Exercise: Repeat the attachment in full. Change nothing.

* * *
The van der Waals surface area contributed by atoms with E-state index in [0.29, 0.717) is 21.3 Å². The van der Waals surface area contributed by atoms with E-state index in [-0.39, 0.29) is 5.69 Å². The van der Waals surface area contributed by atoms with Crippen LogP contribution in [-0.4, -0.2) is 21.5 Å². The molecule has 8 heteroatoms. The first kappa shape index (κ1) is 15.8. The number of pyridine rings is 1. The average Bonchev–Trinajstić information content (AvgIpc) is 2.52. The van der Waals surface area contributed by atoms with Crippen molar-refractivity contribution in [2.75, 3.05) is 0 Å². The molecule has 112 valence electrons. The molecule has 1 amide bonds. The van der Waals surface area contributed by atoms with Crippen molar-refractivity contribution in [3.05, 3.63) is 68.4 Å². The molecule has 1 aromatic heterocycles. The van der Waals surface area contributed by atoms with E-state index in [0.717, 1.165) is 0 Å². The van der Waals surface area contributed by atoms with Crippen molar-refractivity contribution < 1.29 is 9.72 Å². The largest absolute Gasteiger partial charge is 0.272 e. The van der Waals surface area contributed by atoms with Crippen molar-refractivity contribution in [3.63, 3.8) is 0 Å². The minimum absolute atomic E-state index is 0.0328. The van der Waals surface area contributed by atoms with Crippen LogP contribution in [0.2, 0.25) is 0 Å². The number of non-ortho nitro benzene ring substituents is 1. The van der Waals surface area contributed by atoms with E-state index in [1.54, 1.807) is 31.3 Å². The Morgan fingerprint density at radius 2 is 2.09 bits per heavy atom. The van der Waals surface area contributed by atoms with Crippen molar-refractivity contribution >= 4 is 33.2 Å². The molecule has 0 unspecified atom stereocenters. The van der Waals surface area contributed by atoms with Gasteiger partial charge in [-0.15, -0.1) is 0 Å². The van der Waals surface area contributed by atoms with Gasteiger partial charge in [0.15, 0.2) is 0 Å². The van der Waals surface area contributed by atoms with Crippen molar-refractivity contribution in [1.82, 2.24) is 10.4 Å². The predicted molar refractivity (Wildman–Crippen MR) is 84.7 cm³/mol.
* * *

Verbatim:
The van der Waals surface area contributed by atoms with E-state index in [0.29, 0.717) is 21.3 Å². The van der Waals surface area contributed by atoms with E-state index in [-0.39, 0.29) is 5.69 Å². The van der Waals surface area contributed by atoms with Crippen LogP contribution in [-0.4, -0.2) is 21.5 Å². The molecule has 8 heteroatoms. The first kappa shape index (κ1) is 15.8. The number of pyridine rings is 1. The average Bonchev–Trinajstić information content (AvgIpc) is 2.52. The van der Waals surface area contributed by atoms with Crippen molar-refractivity contribution in [2.75, 3.05) is 0 Å². The molecule has 112 valence electrons. The molecule has 1 amide bonds. The van der Waals surface area contributed by atoms with Crippen molar-refractivity contribution in [3.05, 3.63) is 68.4 Å². The molecule has 1 aromatic heterocycles. The van der Waals surface area contributed by atoms with E-state index in [0.717, 1.165) is 0 Å². The van der Waals surface area contributed by atoms with Crippen molar-refractivity contribution < 1.29 is 9.72 Å². The largest absolute Gasteiger partial charge is 0.272 e. The van der Waals surface area contributed by atoms with Crippen molar-refractivity contribution in [3.63, 3.8) is 0 Å². The minimum absolute atomic E-state index is 0.0328. The van der Waals surface area contributed by atoms with Crippen LogP contribution in [0.2, 0.25) is 0 Å². The number of non-ortho nitro benzene ring substituents is 1. The van der Waals surface area contributed by atoms with E-state index in [1.54, 1.807) is 31.3 Å². The Morgan fingerprint density at radius 2 is 2.09 bits per heavy atom. The van der Waals surface area contributed by atoms with Crippen molar-refractivity contribution >= 4 is 33.2 Å². The molecule has 0 unspecified atom stereocenters. The van der Waals surface area contributed by atoms with Gasteiger partial charge in [-0.15, -0.1) is 0 Å². The van der Waals surface area contributed by atoms with Gasteiger partial charge in [0.15, 0.2) is 0 Å². The van der Waals surface area contributed by atoms with Crippen molar-refractivity contribution in [1.82, 2.24) is 10.4 Å². The predicted molar refractivity (Wildman–Crippen MR) is 84.7 cm³/mol.